The two-hour conference call on Tuesday also addressed cybersecurity and ransomware in particular, as well as the ongoing crisis in diplomatic relations between the US and Russia, arms control negotiations, and attempts to restart the Iran nuclear deal that Biden’s predecessor, Donald Trump, repudiated in 2018.
Biden voiced US concerns about the alleged Russian plan to “invade” Ukraine in January, an accusation by American spy agencies that Moscow has called “fake news.” The US president threatened new sanctions against Russia if such an invasion happens. In the wake of the meeting, however, the White House said they don’t believe Putin has already decided to “further invade” Ukraine.
Putin replied that it was NATO making aggressive moves against Russia, including in Ukraine, and said Moscow was interested in getting firm legal guarantees that the US-led alliance would not expand any further to the east, or deploy offensive weapon systems in any countries bordering Russia, which includes Ukraine. He also denounced the “destructive” policy of the Kiev government, saying it aims to dismantle the peace agreements in eastern Ukraine.
The Russian leader proposed to remove all the accumulated limitations on the functioning of embassies and consulates, imposed over the past seven years in tit-for-tat sanctions, and thereby normalize diplomatic activity. The US started the conflict by expelling Russian diplomats at the end of 2016; the back-and-forth reductions have since resulted in the closure of multiple consulates and inability of embassies in both countries to operate at full capacity.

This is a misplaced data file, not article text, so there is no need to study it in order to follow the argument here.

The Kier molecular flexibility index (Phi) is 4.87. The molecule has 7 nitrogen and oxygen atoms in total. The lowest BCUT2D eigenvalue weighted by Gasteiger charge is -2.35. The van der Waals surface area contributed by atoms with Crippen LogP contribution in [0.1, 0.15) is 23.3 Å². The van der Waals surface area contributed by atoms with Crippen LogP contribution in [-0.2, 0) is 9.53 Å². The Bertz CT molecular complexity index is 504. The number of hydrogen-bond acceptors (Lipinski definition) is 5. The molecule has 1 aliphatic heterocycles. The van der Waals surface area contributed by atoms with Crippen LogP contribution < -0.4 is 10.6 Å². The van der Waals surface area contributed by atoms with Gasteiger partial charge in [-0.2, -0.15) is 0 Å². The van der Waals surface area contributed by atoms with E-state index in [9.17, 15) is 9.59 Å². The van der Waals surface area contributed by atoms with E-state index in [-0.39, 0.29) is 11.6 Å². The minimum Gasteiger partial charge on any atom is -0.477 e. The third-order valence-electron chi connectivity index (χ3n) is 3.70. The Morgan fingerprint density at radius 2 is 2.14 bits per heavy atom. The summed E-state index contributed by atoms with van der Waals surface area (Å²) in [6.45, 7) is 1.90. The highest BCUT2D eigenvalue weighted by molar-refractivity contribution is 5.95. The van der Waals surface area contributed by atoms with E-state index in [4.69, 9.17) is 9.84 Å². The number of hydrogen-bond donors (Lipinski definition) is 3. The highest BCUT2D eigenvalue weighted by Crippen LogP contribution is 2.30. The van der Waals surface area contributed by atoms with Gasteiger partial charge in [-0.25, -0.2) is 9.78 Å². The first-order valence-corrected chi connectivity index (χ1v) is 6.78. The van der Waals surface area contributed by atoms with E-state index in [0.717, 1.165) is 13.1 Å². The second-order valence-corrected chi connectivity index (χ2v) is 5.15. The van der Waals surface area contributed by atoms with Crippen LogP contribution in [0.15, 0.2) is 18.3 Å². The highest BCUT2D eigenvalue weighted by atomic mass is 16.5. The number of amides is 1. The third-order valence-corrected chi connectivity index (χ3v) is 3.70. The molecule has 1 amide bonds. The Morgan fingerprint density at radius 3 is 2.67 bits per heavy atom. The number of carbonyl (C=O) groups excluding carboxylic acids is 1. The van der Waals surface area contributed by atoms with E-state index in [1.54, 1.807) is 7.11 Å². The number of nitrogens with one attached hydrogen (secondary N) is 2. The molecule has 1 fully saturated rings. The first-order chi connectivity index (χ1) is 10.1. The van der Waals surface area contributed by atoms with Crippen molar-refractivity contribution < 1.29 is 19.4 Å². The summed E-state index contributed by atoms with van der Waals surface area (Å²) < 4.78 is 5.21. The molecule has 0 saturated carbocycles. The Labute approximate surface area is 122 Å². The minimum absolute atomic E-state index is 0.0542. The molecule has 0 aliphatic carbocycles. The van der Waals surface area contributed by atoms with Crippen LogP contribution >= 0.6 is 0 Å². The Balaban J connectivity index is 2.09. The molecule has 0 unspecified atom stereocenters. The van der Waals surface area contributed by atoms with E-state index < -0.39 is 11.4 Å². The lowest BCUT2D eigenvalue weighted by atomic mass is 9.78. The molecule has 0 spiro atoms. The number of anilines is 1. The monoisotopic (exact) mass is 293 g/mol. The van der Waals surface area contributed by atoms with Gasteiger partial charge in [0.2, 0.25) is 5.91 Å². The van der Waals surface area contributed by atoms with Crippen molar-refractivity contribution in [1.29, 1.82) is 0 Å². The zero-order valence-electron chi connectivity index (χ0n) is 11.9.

While the White House briefly mentioned “ransomware” had come up during the talks, the Kremlin said that both sides expressed readiness to “continue interaction” in fighting cyber crime, on both technical and law enforcement levels. Claims that ‘Russian hackers’ were involved in breaches of US politicians and infrastructure have plagued relations with Moscow since the 2016 US election. Moscow has accused the US of “hunting” Russian nationals across the world on charges of cyber crimes, while calling out Washington for ignoring hacking attacks made by US “client” states.
On the 80th anniversary of the attack on Pearl Harbor, which got the US openly involved in WWII, the two leaders agreed that those who fell in the cause of victory should not be forgotten. They also recalled the alliance between Washington and Moscow during that war, which they said could serve as an example for cooperation in the present day.